The Enchanted Garden

Bonjour Celine,

Thank you so much, very happy to hear you enjoyed that piece. Merci bien..  Don’t really speak Francais, just remember words from high school.

Bon Soir,



My Pinterest Obsession

I am a member of and while I never thought I would be caught up in this, it seems I am practically addicted to it. I have 20 boards which include Historic Needlework, Period Costumes, George Stuart Figures (some would call dolls, but Mr. Stuart insists they are figures and not dolls. I can see why), and of course, I have a board on 17th embroideries, including stumpwork pieces. If you care to view them, I am listed under, and you can look at all my boards. There are also boards on Botanical Illustration, Watercolors, Faberge and objets d’art, Dollshouses and Miniatures, and my own collection of Miniature Dolls Houses that I recently sold at auction.

Trinkets for the Casket

(The background picture of the blog is a blown-up version of the pictures shown here).

The goodies for the box are mostly things I’ve always had and been hidden away in a hat box for years. Have my mothers wedding handkerchief, my wedding handkerchief with a “C” embroidered on it along with my garter, a lace hanky I bought in Bruges on my first visit there, other odd pieces of very delicate lace that fascinated me including a round piece of Teneriffe lace, and two crystal scent bottles with their stoppers or they could have been for some other purpose…to me they are scent bottles.

Also have a bargello UFO (unfinished object) that I did ages ago with my initials in the center…was going to make a purse with it but I like it better left undone and put here. It will give me my colorway (pinky/peachy) for the marbled paper and trims. I had been wondering what colors I would use in the box, but this set the tone. There is an old small rectangular box with a painted scene from Europe…probably Switzerland judging from the church towers, the etui I mentioned, a steel souvenir mirror from the SS Oceanic, a couple of little Limoges pieces and a few packets of very old and very little #11 Sharps (needles) from H. Milward & Sons.

I am excited to share my love of needlework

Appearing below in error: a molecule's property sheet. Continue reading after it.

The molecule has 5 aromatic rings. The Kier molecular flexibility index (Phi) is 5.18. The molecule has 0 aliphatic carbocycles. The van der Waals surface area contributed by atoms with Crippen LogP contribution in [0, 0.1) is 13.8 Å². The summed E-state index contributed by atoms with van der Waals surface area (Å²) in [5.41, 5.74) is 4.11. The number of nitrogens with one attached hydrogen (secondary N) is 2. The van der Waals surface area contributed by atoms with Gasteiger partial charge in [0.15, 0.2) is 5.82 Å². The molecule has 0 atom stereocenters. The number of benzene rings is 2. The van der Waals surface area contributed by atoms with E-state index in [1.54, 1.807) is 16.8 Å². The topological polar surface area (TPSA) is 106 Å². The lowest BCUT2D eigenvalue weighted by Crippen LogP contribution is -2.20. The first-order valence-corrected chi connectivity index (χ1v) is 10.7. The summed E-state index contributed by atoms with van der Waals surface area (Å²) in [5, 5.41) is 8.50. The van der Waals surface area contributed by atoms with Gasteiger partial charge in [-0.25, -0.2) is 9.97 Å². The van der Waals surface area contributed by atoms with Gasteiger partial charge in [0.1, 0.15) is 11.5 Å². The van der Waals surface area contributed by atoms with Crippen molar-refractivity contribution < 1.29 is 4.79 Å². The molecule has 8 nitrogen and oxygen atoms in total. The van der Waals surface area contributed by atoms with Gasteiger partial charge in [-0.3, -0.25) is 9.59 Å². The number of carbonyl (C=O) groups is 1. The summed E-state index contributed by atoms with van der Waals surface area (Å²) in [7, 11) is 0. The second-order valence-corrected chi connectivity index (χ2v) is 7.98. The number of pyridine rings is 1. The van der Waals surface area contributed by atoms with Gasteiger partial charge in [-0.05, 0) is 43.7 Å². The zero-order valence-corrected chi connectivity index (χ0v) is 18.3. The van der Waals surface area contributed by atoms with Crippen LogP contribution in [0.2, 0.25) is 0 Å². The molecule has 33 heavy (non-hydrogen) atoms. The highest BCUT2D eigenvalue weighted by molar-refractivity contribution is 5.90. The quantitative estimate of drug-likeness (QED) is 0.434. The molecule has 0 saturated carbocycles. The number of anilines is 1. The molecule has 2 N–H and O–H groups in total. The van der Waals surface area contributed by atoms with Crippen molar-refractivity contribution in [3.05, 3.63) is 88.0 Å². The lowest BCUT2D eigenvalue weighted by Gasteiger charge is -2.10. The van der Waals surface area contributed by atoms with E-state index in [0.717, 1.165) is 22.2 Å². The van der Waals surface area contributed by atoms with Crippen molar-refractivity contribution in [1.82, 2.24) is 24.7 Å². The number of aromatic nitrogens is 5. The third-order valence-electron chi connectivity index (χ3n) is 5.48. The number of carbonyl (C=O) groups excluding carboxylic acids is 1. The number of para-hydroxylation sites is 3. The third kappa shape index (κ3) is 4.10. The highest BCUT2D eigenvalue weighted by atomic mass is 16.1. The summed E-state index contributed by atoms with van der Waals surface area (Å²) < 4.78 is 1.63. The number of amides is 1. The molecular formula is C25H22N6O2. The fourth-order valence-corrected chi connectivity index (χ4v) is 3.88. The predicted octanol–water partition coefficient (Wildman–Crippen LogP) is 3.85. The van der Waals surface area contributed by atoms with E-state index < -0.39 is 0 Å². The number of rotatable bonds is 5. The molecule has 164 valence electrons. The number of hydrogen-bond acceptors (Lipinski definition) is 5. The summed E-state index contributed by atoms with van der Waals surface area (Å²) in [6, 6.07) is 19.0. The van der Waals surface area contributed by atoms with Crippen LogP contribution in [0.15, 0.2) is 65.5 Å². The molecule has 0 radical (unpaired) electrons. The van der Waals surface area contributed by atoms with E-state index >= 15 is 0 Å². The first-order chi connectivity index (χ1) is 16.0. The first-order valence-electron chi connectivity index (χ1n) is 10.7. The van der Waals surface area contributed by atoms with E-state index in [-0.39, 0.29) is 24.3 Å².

Hello, my name is Cookie Ziemba.  Please join me on my journey, past, present and future regarding needlework, particularly crewel embroidery, with a small amount of petitpoint. I am a designer, teacher and stitcher of full size and miniature needlework, and hope you will enjoy what you see here. Thanks for taking a peek!

On the upper right of this picture is an unfinished bargello (also known as Florentine or Flame stitch) piece that I had planned to make into a Victorian style purse.  I embroidered my initials, “CZ,” in the center.

These trinkets will be used in a box of treasures I am working on, which will be my own version of a 17th century embroidered casket.  These “caskets,” having nothing to do with coffins(!) were stitched by young women at the age of 17, as the culmination of their years of learning to do many forms of embroidery.  They were heavily covered in fantastical figures of people, houses, castles, flora and fauna, having no regard to scale.  A bee or a worm could be as tall as a house!  That is part of the charm of these objects.  I will include some antique examples here, but you can Google “17th c. embroidered caskets,” and come up with some wonderful examples on your own.

Later on in this blog, I will show some of these items in detail with an explanation of their history or what they mean to me with discussions on the casket I am currently planning.

Richard Shorleyker, author of “A Schole-house for the Needle” in 1624 wrote:

Gentle Reader, I would have you know that the Diversitie of Examples which you will find in the Schole-House for the Needle are only but patterns which serve but to helpe and inlarge your invention.  But for the disposing of them into forme and order of Workes that I leave to your own skill and understanding. Whose ingenious and well practised wits will soe readily (I doubt not) compose them into such beautiful formes as will be able to give content, both to the worker and the wearers of them.